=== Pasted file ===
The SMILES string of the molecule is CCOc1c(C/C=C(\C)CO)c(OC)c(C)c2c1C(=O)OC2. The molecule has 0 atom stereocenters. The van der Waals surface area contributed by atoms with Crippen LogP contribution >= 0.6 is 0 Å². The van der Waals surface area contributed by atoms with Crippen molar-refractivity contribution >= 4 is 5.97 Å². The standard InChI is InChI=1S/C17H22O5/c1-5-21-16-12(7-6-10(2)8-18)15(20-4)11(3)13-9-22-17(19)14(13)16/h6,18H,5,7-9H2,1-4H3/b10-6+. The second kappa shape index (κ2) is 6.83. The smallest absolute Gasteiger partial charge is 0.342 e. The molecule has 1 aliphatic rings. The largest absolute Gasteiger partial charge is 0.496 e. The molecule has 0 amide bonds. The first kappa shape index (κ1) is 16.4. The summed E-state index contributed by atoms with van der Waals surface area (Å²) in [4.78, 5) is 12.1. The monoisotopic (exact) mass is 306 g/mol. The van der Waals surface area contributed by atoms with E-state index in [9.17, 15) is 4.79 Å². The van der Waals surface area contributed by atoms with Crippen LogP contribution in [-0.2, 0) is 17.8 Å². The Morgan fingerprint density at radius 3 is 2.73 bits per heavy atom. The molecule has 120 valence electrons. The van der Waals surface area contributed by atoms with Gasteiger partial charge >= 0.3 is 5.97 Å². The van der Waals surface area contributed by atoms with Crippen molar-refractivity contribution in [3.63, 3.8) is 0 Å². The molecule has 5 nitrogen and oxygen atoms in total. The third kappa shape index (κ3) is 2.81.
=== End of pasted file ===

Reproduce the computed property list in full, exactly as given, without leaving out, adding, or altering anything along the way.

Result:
The SMILES string of the molecule is CCOc1c(C/C=C(\C)CO)c(OC)c(C)c2c1C(=O)OC2. The molecule has 0 atom stereocenters. The van der Waals surface area contributed by atoms with Crippen LogP contribution >= 0.6 is 0 Å². The van der Waals surface area contributed by atoms with Crippen molar-refractivity contribution >= 4 is 5.97 Å². The standard InChI is InChI=1S/C17H22O5/c1-5-21-16-12(7-6-10(2)8-18)15(20-4)11(3)13-9-22-17(19)14(13)16/h6,18H,5,7-9H2,1-4H3/b10-6+. The second kappa shape index (κ2) is 6.83. The smallest absolute Gasteiger partial charge is 0.342 e. The molecule has 1 aliphatic rings. The largest absolute Gasteiger partial charge is 0.496 e. The molecule has 0 amide bonds. The first kappa shape index (κ1) is 16.4. The summed E-state index contributed by atoms with van der Waals surface area (Å²) in [4.78, 5) is 12.1. The monoisotopic (exact) mass is 306 g/mol. The van der Waals surface area contributed by atoms with E-state index in [9.17, 15) is 4.79 Å². The van der Waals surface area contributed by atoms with Crippen LogP contribution in [-0.2, 0) is 17.8 Å². The Morgan fingerprint density at radius 3 is 2.73 bits per heavy atom. The molecule has 120 valence electrons. The van der Waals surface area contributed by atoms with Gasteiger partial charge >= 0.3 is 5.97 Å². The van der Waals surface area contributed by atoms with Crippen molar-refractivity contribution in [3.63, 3.8) is 0 Å². The molecule has 5 nitrogen and oxygen atoms in total. The third kappa shape index (κ3) is 2.81.